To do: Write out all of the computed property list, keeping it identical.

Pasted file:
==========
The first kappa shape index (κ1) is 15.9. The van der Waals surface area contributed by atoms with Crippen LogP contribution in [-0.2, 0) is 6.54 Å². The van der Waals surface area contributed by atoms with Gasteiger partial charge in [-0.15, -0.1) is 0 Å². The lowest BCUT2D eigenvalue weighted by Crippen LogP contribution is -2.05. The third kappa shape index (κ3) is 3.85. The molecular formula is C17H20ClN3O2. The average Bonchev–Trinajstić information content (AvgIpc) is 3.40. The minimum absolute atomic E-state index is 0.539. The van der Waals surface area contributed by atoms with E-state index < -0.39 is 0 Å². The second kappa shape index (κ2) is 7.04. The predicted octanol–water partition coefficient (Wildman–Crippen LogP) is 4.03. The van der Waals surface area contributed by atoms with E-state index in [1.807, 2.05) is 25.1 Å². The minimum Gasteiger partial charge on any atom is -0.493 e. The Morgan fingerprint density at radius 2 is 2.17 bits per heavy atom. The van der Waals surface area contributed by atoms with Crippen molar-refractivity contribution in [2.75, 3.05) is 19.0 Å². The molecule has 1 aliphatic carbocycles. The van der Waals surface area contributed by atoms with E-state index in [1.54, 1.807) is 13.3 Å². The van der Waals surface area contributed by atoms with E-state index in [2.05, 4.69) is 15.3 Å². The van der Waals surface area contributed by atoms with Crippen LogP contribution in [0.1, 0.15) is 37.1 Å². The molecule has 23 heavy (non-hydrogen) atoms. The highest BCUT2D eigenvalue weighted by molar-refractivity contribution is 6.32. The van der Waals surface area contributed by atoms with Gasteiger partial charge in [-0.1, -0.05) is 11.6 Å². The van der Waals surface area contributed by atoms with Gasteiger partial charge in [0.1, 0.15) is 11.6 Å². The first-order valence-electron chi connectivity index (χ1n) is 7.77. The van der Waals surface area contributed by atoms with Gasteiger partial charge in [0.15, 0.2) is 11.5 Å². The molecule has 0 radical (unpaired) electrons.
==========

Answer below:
The first kappa shape index (κ1) is 15.9. The van der Waals surface area contributed by atoms with Crippen LogP contribution in [-0.2, 0) is 6.54 Å². The van der Waals surface area contributed by atoms with Gasteiger partial charge in [-0.15, -0.1) is 0 Å². The lowest BCUT2D eigenvalue weighted by Crippen LogP contribution is -2.05. The third kappa shape index (κ3) is 3.85. The molecular formula is C17H20ClN3O2. The average Bonchev–Trinajstić information content (AvgIpc) is 3.40. The minimum absolute atomic E-state index is 0.539. The van der Waals surface area contributed by atoms with E-state index < -0.39 is 0 Å². The second kappa shape index (κ2) is 7.04. The predicted octanol–water partition coefficient (Wildman–Crippen LogP) is 4.03. The van der Waals surface area contributed by atoms with E-state index in [1.807, 2.05) is 25.1 Å². The minimum Gasteiger partial charge on any atom is -0.493 e. The Morgan fingerprint density at radius 2 is 2.17 bits per heavy atom. The van der Waals surface area contributed by atoms with Crippen molar-refractivity contribution in [2.75, 3.05) is 19.0 Å². The molecule has 1 aliphatic carbocycles. The van der Waals surface area contributed by atoms with E-state index in [1.54, 1.807) is 13.3 Å². The van der Waals surface area contributed by atoms with E-state index in [2.05, 4.69) is 15.3 Å². The van der Waals surface area contributed by atoms with Crippen LogP contribution in [0.1, 0.15) is 37.1 Å². The molecule has 23 heavy (non-hydrogen) atoms. The highest BCUT2D eigenvalue weighted by molar-refractivity contribution is 6.32. The van der Waals surface area contributed by atoms with Gasteiger partial charge in [-0.1, -0.05) is 11.6 Å². The van der Waals surface area contributed by atoms with Gasteiger partial charge in [0.1, 0.15) is 11.6 Å². The first-order valence-electron chi connectivity index (χ1n) is 7.77. The van der Waals surface area contributed by atoms with Gasteiger partial charge in [0.15, 0.2) is 11.5 Å². The molecule has 0 radical (unpaired) electrons.